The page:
To Tell the Truth: What Therapists Can Learn from James Frey

Article excerpt

To Tell the Truth What Therapists can learn from James Frey

By Molly Layton

As everyone probably knows by now, in his memoir, A Million Little Pieces, James Frey cast himself as a hard-drinking, hot-tempered, drug-selling cokehead, addicted since junior high. Twenty-three years of age and new to an inpatient rehabilitation program, he was, by his account, wanted in three states by the police for dealing and bail-jumping and cop-fighting.

Only none of this was true. There was no cop-fighting, no "three states," no bail-jumping. The truthfulness of these and many other assertions in A Million Little Pieces was shot down in a report from the Smoking Gun website. Nonetheless, in a palavering television interview with Larry King, Frey argued that, despite some discrepancies, his memoir possessed "emotional truth."

As a therapist, when I realized that a memoir about recovery was in fact filled with falsehood, I got very interested. Not only did I buy the book, but I even watched a tape of Oprah Winfrey's confrontation of Frey on her television show. She'd elevated him to celebrity status by choosing his book for her book club, touting it as a true tale of endurance in the face of unspeakable suffering. And now that Frey had been exposed as a rich-kid screenwriter lying to make a better story, she confronted him for his betrayal and deceit with a deftness that came as close to a classic family therapy intervention as I've seen on television.

I found Winfrey's takedown of Frey, with its smoldering air of personal hurt and moral outrage, thrilling and even inspiring. But even more than that, it got me thinking about storytelling, about true and false stories, and good and bad storytelling.

Will the Real James Frey . . .

I'd bet good money that any addictions therapist who read Frey's work could see the falseness in the ranting story long before the Smoking Gun ran it through the ringer. Like addiction itself, A Million Little Pieces isn't blessed with much discernment or thought. It's an enactment; it enacts a dream of exceptionalism: the rules don't apply to me.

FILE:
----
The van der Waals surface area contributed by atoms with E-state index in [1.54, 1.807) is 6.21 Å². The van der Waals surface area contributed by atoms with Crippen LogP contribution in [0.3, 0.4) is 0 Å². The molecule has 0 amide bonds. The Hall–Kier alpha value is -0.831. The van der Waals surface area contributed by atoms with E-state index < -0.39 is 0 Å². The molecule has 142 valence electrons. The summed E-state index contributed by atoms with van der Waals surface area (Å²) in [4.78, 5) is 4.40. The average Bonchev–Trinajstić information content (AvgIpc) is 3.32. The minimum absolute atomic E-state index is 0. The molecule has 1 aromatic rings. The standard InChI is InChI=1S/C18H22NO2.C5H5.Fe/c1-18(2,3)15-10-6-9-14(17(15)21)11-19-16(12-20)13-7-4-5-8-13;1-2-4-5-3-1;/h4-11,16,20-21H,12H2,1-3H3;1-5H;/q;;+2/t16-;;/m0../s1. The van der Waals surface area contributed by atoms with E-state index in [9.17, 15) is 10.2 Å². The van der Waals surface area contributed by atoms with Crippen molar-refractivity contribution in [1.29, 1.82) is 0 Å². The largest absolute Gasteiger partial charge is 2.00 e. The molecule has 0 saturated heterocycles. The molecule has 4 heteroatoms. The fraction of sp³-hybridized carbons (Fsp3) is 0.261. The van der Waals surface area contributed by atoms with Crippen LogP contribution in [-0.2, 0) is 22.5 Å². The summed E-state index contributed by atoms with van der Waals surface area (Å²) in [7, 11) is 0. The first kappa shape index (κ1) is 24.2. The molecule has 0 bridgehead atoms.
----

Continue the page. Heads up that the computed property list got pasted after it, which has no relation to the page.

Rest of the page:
James Frey, or as we might more accurately call him, "James Frey," is by his own account a stubborn, macho badass. He stares people down, he picks fights, he amazes the gangster-types whose table he joins at lunch, he snarls and makes people back off--improbably, even the staff at the rehab center. "James Frey" hates the 12 steps of Alcoholics Anonymous: AA is a "replacement of one addiction with another addiction," he writes. "Too much whining, too much complaining, too much blaming." He portrays himself as particularly hating the idea of a higher power, all the while evidently not putting that declaration together with his own account of his daily reading of the Tao Te Ching. "James Frey" comes into rehab and leaves rehab with the same severely incurious principle: have some pride, be a man about it, and just say no. I was reminded of addictions expert Jo-Ann Krestan's observation: "It doesn't matter whether you believe in a higher power, only that you ´get it' that you are not it."

A Million Little Pieces is at bottom an act of self-enchantment. It's a fantasy, a vehicle for desires and wishes. Much of the fantasy, when it isn't about being a tough guy--which, according to Smoking Gun, the actual Frey wasn't--it's about abasement. In the memoir, "James Frey" has to endure terrible physical trials whose number and repetitiveness quickly lose credibility. He's an unstable crackhead with only a few days of sobriety, but we're asked to believe he was sent to get a root canal without anesthesia--a recipe, if you ask me, for a psychotic breakdown. But he himself must be brought down, over and over, to his knees, it seems--throwing up in a toilet (a dozen times in the first 80 pages), or pulling out his own stitches, or having his nose reset by a rebreaking, or bleeding from his fingernails as he grips the chair during that root canal. …